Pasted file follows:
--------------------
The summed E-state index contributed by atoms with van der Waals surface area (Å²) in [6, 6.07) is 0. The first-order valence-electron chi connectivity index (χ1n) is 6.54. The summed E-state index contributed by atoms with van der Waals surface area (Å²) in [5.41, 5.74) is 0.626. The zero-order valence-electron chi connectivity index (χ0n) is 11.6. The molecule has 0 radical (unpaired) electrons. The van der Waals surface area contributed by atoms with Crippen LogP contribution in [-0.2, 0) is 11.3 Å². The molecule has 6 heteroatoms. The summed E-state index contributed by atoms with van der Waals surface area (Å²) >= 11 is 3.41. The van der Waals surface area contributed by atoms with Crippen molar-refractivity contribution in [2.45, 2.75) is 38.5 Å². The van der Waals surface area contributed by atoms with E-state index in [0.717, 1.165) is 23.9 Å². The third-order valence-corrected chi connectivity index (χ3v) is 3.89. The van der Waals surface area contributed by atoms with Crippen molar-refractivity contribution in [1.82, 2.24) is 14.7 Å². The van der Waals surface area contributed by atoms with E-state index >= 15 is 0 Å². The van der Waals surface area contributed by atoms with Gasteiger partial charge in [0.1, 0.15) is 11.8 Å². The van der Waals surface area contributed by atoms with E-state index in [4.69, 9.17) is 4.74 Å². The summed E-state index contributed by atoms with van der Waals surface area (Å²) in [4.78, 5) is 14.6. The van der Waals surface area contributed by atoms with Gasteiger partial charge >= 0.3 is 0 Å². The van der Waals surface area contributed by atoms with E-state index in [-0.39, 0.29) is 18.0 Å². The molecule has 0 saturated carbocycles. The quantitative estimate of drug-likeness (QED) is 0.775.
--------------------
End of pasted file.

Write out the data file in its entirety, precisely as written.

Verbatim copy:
The summed E-state index contributed by atoms with van der Waals surface area (Å²) in [6, 6.07) is 0. The first-order valence-electron chi connectivity index (χ1n) is 6.54. The summed E-state index contributed by atoms with van der Waals surface area (Å²) in [5.41, 5.74) is 0.626. The zero-order valence-electron chi connectivity index (χ0n) is 11.6. The molecule has 0 radical (unpaired) electrons. The van der Waals surface area contributed by atoms with Crippen LogP contribution in [-0.2, 0) is 11.3 Å². The molecule has 6 heteroatoms. The summed E-state index contributed by atoms with van der Waals surface area (Å²) >= 11 is 3.41. The van der Waals surface area contributed by atoms with Crippen molar-refractivity contribution in [2.45, 2.75) is 38.5 Å². The van der Waals surface area contributed by atoms with E-state index in [0.717, 1.165) is 23.9 Å². The third-order valence-corrected chi connectivity index (χ3v) is 3.89. The van der Waals surface area contributed by atoms with Crippen molar-refractivity contribution in [1.82, 2.24) is 14.7 Å². The van der Waals surface area contributed by atoms with E-state index >= 15 is 0 Å². The van der Waals surface area contributed by atoms with Gasteiger partial charge in [0.1, 0.15) is 11.8 Å². The van der Waals surface area contributed by atoms with E-state index in [4.69, 9.17) is 4.74 Å². The summed E-state index contributed by atoms with van der Waals surface area (Å²) in [4.78, 5) is 14.6. The van der Waals surface area contributed by atoms with Gasteiger partial charge >= 0.3 is 0 Å². The van der Waals surface area contributed by atoms with E-state index in [-0.39, 0.29) is 18.0 Å². The molecule has 0 saturated carbocycles. The quantitative estimate of drug-likeness (QED) is 0.775.